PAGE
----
Friday, February 26, 2021
Feb. 26, 2021

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49th District candidates disagree on guns, taxes

Incumbent Moeller being challenged by political newcomer Ross

By , Columbian Political Writer
Published:

Jim Moeller

Age: 59.

City/neighborhood: Vancouver/Northwest neighborhood.

Occupation: Chemical dependency counselor for Kaiser Permanente.

Party affiliation: Democrat .

Endorsements: Washington Education Association PAC, Washington State Labor Council AFL CIO, Washington Conservation Voters, among others.

Total funds raised: $84,812.

Campaign website: www.jimmoeller.org

Lisa Ross

Age: 47.

City/neighborhood: Vancouver, N.W. Hazel Dell.

Occupation: Certified public accountant.

Party affiliation: Republican.

Endorsements: Gun Owners Action League of Washington, Clyde Holland, Bill and Oliver Hidden, among others.

Total funds raised: $16,674.


Campaign website:
www.SelectLisaRoss.com

The legislative candidates vying for the 49th Legislative District Position 2 offer stark policy contrasts on issues ranging from raising taxes to gun rights.

Incumbent Jim Moeller, who holds the second most powerful position in the House, is a liberal Democrat who isn’t afraid to call for increasing taxes and doesn’t pause when describing some open-carry advocates as “nuts.”

Jim Moeller

Age: 59.

City/neighborhood: Vancouver/Northwest neighborhood.

Occupation: Chemical dependency counselor for Kaiser Permanente.

Party affiliation: Democrat .

Endorsements: Washington Education Association PAC, Washington State Labor Council AFL CIO, Washington Conservation Voters, among others.

Total funds raised: $84,812.

Campaign website: <a href="http://www.jimmoeller.org">www.jimmoeller.org</a>

Lisa Ross

Age: 47.

City/neighborhood: Vancouver, N.W. Hazel Dell.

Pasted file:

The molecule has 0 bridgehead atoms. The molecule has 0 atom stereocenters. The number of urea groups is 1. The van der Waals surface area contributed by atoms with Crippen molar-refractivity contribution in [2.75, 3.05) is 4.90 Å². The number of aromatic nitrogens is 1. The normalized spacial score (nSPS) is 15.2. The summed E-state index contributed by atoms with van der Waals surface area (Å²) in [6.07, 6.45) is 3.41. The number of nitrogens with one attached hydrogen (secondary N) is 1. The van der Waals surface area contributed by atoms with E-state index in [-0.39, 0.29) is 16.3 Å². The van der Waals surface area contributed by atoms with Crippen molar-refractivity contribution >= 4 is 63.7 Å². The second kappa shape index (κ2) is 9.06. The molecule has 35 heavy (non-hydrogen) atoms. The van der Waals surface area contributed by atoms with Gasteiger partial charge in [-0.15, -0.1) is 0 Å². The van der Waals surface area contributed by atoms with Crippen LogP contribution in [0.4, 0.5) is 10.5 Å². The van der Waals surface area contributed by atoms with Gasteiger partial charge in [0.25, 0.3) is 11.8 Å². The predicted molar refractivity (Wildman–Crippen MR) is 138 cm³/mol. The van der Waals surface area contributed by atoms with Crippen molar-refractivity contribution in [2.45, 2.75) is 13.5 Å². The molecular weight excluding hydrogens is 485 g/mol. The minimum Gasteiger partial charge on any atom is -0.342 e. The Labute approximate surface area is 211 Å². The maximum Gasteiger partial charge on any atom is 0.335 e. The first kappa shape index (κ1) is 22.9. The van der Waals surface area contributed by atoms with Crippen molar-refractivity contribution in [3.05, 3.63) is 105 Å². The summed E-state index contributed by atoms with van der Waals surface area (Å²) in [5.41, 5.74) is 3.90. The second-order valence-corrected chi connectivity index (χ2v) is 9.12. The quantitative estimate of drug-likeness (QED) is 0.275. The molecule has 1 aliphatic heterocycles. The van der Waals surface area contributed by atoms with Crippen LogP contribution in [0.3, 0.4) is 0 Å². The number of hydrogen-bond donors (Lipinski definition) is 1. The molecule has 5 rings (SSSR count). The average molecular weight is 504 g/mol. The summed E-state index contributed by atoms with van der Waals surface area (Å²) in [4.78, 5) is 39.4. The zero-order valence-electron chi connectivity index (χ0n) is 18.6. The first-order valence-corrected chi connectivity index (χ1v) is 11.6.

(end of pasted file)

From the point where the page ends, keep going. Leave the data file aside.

Occupation: Certified public accountant.

Party affiliation: Republican.

Endorsements: Gun Owners Action League of Washington, Clyde Holland, Bill and Oliver Hidden, among others.

Total funds raised: $16,674.

Campaign website: <a href="http://www.SelectLisaRoss.com">www.SelectLisaRoss.com</a>

Moeller has an advantage in the Democratic-leaning 49th District, as evidenced by him dipping into his own war chest to the tune of $31,000 to help the Democratic party. He has raised about $85,000.

Political newcomer Republican Lisa Ross, a certified public accountant, is a familiar face at open-carry advocate events and has done her best to position herself as the candidate who won’t hike taxes. She’s raised $16,674.

More than a decade ago, Ross moved with her family from Alabama to the Hazel Dell area. She unsuccessfully ran for a seat on the Vancouver Public Schools board last year and touts the core Republican ideal of limited government.

Ross recently announced she has been battling the autoimmune disease multiple sclerosis since she was a teenager. After trying multiple medications, she tried marijuana.

“I got my life back,” she wrote.

If elected, she would work to keep medical marijuana untaxed and work to diminish the stigma it has with some members of her party, Ross said.

Moeller grew up in Vancouver and for more than two decades has worked as a chemical dependency counselor for Kaiser Permanente. He was elected to the Vancouver City Council in 1995 and re-elected in 1999. In 2002, he was elected to the state House of Representatives in the seat vacated by Val Ogden.

If Moeller is re-elected, he said, he can already picture explaining to the people of his district why raising taxes was necessary.

“The biggest question facing the Legislature this coming session is going to be McCleary,” Moeller said, referring to a state Supreme Court decision requiring enhanced education funding. “It’s going to be raising the revenue that is going to fund McCleary.”

Moeller said Republicans are using such slogans as “fund education first” instead of proposing specifics on what should be slashed to fund state public schools.

“We’re going to raise taxes on somebody … whether it’s going to be us generally or businesses or property owners of this state,” Moeller said.

Ross said she had an answer for where to cut: the Department of Ecology, the Department of Transportation, the Washington Health Care Authority, for example.

“It’s fund education first, and it’s a lot better than fund education last,” Ross said, “which is the way it’s been funded.”

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